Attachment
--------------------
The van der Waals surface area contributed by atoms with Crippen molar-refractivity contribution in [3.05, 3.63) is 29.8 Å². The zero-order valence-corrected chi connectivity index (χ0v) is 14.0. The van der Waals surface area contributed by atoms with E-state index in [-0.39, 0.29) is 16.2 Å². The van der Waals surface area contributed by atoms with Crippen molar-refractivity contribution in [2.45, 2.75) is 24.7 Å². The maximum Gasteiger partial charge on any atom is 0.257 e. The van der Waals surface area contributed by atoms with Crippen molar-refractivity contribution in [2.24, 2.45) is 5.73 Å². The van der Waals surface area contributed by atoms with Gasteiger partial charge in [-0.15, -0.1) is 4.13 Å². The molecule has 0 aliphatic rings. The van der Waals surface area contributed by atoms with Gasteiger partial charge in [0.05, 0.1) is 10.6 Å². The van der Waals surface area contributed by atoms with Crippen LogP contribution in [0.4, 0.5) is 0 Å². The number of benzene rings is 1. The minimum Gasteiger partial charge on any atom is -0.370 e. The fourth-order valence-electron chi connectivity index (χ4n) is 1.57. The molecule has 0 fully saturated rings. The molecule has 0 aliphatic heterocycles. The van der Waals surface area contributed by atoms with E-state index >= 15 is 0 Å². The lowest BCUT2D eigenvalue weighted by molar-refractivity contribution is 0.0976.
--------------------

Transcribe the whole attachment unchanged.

The van der Waals surface area contributed by atoms with Crippen molar-refractivity contribution in [3.05, 3.63) is 29.8 Å². The zero-order valence-corrected chi connectivity index (χ0v) is 14.0. The van der Waals surface area contributed by atoms with E-state index in [-0.39, 0.29) is 16.2 Å². The van der Waals surface area contributed by atoms with Crippen molar-refractivity contribution in [2.45, 2.75) is 24.7 Å². The maximum Gasteiger partial charge on any atom is 0.257 e. The van der Waals surface area contributed by atoms with Crippen molar-refractivity contribution in [2.24, 2.45) is 5.73 Å². The van der Waals surface area contributed by atoms with Gasteiger partial charge in [-0.15, -0.1) is 4.13 Å². The molecule has 0 aliphatic rings. The van der Waals surface area contributed by atoms with Gasteiger partial charge in [0.05, 0.1) is 10.6 Å². The van der Waals surface area contributed by atoms with Crippen LogP contribution in [0.4, 0.5) is 0 Å². The number of benzene rings is 1. The minimum Gasteiger partial charge on any atom is -0.370 e. The fourth-order valence-electron chi connectivity index (χ4n) is 1.57. The molecule has 0 fully saturated rings. The molecule has 0 aliphatic heterocycles. The van der Waals surface area contributed by atoms with E-state index >= 15 is 0 Å². The lowest BCUT2D eigenvalue weighted by molar-refractivity contribution is 0.0976.